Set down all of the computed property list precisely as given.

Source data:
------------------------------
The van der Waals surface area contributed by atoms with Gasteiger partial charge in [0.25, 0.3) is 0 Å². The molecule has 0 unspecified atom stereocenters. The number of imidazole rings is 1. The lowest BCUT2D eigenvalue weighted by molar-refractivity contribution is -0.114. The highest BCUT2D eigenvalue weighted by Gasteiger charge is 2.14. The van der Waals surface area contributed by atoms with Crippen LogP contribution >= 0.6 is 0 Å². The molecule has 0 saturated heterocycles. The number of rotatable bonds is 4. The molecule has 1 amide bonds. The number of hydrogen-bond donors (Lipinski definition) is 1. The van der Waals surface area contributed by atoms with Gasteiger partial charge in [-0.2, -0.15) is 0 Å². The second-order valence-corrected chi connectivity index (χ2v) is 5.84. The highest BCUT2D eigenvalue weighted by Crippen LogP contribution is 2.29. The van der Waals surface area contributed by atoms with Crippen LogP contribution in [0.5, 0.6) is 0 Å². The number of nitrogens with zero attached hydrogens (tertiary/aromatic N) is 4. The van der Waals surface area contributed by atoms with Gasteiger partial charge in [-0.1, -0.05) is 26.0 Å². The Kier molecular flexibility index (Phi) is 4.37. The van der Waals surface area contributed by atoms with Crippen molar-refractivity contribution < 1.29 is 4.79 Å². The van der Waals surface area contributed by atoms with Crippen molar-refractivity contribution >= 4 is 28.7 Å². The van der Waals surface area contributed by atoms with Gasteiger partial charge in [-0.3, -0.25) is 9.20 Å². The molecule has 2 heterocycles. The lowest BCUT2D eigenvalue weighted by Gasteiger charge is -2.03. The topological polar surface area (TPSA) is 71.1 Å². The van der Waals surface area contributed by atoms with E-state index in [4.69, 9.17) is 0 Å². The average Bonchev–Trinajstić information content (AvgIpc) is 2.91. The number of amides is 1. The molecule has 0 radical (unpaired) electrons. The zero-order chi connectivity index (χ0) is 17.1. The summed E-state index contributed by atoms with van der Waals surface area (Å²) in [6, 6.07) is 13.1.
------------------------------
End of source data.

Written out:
The van der Waals surface area contributed by atoms with Gasteiger partial charge in [0.25, 0.3) is 0 Å². The molecule has 0 unspecified atom stereocenters. The number of imidazole rings is 1. The lowest BCUT2D eigenvalue weighted by molar-refractivity contribution is -0.114. The highest BCUT2D eigenvalue weighted by Gasteiger charge is 2.14. The van der Waals surface area contributed by atoms with Crippen LogP contribution >= 0.6 is 0 Å². The molecule has 0 saturated heterocycles. The number of rotatable bonds is 4. The molecule has 1 amide bonds. The number of hydrogen-bond donors (Lipinski definition) is 1. The van der Waals surface area contributed by atoms with Gasteiger partial charge in [-0.2, -0.15) is 0 Å². The second-order valence-corrected chi connectivity index (χ2v) is 5.84. The highest BCUT2D eigenvalue weighted by Crippen LogP contribution is 2.29. The van der Waals surface area contributed by atoms with Crippen LogP contribution in [0.5, 0.6) is 0 Å². The number of nitrogens with zero attached hydrogens (tertiary/aromatic N) is 4. The van der Waals surface area contributed by atoms with Gasteiger partial charge in [-0.1, -0.05) is 26.0 Å². The Kier molecular flexibility index (Phi) is 4.37. The van der Waals surface area contributed by atoms with Crippen molar-refractivity contribution < 1.29 is 4.79 Å². The van der Waals surface area contributed by atoms with Crippen molar-refractivity contribution >= 4 is 28.7 Å². The van der Waals surface area contributed by atoms with Gasteiger partial charge in [-0.3, -0.25) is 9.20 Å². The molecule has 2 heterocycles. The lowest BCUT2D eigenvalue weighted by Gasteiger charge is -2.03. The topological polar surface area (TPSA) is 71.1 Å². The van der Waals surface area contributed by atoms with E-state index in [4.69, 9.17) is 0 Å². The average Bonchev–Trinajstić information content (AvgIpc) is 2.91. The number of amides is 1. The molecule has 0 radical (unpaired) electrons. The zero-order chi connectivity index (χ0) is 17.1. The summed E-state index contributed by atoms with van der Waals surface area (Å²) in [6, 6.07) is 13.1.